AFTER WEEKS of embarrassing headlines about leads flubbed by the FBI and the CIA, followed by the revelation that a government loan officer had conducted a lengthy interview with chief-9/11-hijacker-to-be Mohammed Atta straight out of "Saturday Night Live"--she never got suspicious though he first refused to deal with "but a female," sang the praises of Osama bin Laden, and playfully suggested cutting her throat--yesterday's news of the arrest of Abdullah Al Mujahir came as something of a relief. It appears we can occasionally capture a bad guy after all.
And the case of Al Mujahir usefully refocuses attention from errors in the past to present challenges, notably in two areas where public policy is or should be evolving.
Terrorist profiling. Al Mujahir is an American. For the third time, we encounter an al Qaeda confederate who is not a foreigner. Though his detention was in no way the result of an airport security search, it serves as a reminder that the purpose of those searches is to nab terrorists--not Saudis, or Muslims, or people named Abdullah, but terrorists. Nationality is no foolproof guide; ethnicity, religion, patterns of travel to terror-sponsoring countries--all should be used for targeting searches, but they are only surrogates. Any sensible policy, while profiling for characteristics and patterns of behavior typical of known terrorists, also will recognize that none is foolproof and must remain alert to the likelihood that terrorists will adapt and revise their methods.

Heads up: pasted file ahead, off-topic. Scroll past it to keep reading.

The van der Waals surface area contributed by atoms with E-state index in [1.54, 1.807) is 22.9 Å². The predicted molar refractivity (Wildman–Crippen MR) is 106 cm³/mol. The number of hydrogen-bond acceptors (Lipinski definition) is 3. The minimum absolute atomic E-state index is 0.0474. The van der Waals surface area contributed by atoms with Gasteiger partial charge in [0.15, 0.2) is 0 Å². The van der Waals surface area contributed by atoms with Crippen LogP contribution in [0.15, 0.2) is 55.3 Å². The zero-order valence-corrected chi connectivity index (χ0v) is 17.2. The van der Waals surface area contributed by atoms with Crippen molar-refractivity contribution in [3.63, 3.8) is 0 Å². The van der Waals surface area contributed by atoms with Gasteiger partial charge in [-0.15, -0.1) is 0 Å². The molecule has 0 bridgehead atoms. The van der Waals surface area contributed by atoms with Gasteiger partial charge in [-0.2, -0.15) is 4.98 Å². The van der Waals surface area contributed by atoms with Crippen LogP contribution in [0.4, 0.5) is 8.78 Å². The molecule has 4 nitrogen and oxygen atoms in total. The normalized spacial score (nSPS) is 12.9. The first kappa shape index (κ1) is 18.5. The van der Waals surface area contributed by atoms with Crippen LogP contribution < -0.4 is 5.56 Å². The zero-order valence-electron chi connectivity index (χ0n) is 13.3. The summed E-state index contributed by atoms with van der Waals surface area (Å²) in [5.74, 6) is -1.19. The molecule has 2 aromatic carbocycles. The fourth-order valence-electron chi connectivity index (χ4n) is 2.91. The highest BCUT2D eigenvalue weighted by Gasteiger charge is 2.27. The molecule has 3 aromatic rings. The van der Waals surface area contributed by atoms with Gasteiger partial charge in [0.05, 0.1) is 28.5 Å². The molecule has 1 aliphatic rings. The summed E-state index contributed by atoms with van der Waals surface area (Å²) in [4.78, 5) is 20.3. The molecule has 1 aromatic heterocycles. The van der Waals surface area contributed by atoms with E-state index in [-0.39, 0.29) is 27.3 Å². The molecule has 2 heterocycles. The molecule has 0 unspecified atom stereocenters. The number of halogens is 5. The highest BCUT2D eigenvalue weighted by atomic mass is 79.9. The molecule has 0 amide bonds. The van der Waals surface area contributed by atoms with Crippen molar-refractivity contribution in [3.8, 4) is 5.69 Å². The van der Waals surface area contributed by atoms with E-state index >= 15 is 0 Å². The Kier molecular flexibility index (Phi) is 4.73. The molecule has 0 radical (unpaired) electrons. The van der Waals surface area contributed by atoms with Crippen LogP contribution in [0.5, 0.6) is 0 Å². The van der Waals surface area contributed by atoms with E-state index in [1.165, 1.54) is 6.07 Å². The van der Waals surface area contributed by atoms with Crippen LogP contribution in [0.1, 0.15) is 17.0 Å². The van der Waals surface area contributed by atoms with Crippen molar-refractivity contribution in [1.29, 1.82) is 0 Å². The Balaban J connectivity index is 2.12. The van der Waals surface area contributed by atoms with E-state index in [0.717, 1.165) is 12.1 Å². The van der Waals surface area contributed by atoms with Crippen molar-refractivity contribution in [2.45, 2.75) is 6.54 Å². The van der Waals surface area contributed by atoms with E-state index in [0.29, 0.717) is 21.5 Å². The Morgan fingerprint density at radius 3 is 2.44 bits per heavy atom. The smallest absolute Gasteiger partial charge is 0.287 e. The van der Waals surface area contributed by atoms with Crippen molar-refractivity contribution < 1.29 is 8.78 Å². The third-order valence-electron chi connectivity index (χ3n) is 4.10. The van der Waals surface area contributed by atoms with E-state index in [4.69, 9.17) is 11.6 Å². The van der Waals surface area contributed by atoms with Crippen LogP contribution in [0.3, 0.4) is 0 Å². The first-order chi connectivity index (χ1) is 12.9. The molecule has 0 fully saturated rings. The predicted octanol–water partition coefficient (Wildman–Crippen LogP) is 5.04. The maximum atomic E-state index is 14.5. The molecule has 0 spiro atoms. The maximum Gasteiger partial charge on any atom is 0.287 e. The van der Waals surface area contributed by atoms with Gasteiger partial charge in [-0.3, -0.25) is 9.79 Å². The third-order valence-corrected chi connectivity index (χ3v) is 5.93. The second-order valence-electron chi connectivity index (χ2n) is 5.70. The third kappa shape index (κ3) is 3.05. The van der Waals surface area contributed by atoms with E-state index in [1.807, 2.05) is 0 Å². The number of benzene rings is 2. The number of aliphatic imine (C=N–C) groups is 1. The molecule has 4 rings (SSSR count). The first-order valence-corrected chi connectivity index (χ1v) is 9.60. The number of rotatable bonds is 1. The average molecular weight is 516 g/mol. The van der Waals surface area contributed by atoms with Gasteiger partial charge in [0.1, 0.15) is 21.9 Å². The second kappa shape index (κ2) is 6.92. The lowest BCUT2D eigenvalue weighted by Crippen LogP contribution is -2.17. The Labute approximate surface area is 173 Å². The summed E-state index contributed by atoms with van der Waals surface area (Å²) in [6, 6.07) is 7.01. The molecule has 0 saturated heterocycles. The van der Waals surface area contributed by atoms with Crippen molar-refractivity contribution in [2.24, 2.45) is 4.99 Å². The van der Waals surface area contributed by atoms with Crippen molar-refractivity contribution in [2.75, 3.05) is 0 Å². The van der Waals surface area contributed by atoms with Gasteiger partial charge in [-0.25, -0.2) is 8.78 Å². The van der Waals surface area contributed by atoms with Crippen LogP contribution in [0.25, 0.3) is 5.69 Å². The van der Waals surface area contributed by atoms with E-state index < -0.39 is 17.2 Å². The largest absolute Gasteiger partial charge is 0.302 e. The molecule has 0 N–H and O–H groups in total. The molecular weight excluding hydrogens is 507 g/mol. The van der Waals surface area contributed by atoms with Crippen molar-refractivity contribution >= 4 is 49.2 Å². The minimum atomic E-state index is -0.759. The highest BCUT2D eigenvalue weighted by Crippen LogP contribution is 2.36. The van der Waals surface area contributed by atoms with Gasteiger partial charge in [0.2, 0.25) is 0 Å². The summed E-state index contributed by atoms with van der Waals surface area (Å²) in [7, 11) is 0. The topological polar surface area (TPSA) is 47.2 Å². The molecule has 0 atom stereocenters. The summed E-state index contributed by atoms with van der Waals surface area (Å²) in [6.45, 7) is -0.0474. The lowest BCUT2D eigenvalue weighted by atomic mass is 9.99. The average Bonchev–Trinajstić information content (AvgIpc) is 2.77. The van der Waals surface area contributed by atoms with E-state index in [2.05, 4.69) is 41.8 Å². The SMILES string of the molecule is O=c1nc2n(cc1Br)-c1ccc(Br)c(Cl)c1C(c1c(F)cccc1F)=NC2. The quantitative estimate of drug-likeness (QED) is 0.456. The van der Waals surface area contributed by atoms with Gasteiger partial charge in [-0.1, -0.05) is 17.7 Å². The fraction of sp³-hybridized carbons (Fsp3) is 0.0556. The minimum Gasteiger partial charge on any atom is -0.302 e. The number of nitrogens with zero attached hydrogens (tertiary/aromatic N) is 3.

Preemption. "We must take the battle to the enemy, disrupt his plans, and confront the worst threats before they emerge," said President Bush at West Point on June 1. The Bush doctrine of anticipatory self-defense, repeatedly enunciated since last September, is not an entirely novel development in U.S. military doctrine, as Michael J. Glennon argued in The Weekly Standard. But as an overarching principle, replacing deterrence and containment, it requires some getting used to. This latest case of an American who has joined the enemies of the United States and been designated an "enemy combatant" by presidential directive is a small instance of that doctrine in action.
Al Mujahir was not arrested for past crimes, or even caught with a specific plot in hand. "He researched nuclear weapons and received training in wiring explosives while in Pakistan," said Deputy Defense Secretary Paul Wolfowitz, "and he was instructed to return to the United States to conduct reconnaissance operations for al Qaeda.'' He is being held at a Navy brig in South Carolina without a lawyer and could apparently be detained indefinitely. In the era of nuclear terrorism, the logic of preemption is compelling, but its application carries us onto unfamiliar ground.
Claudia Winkler is managing editor at The Weekly Standard.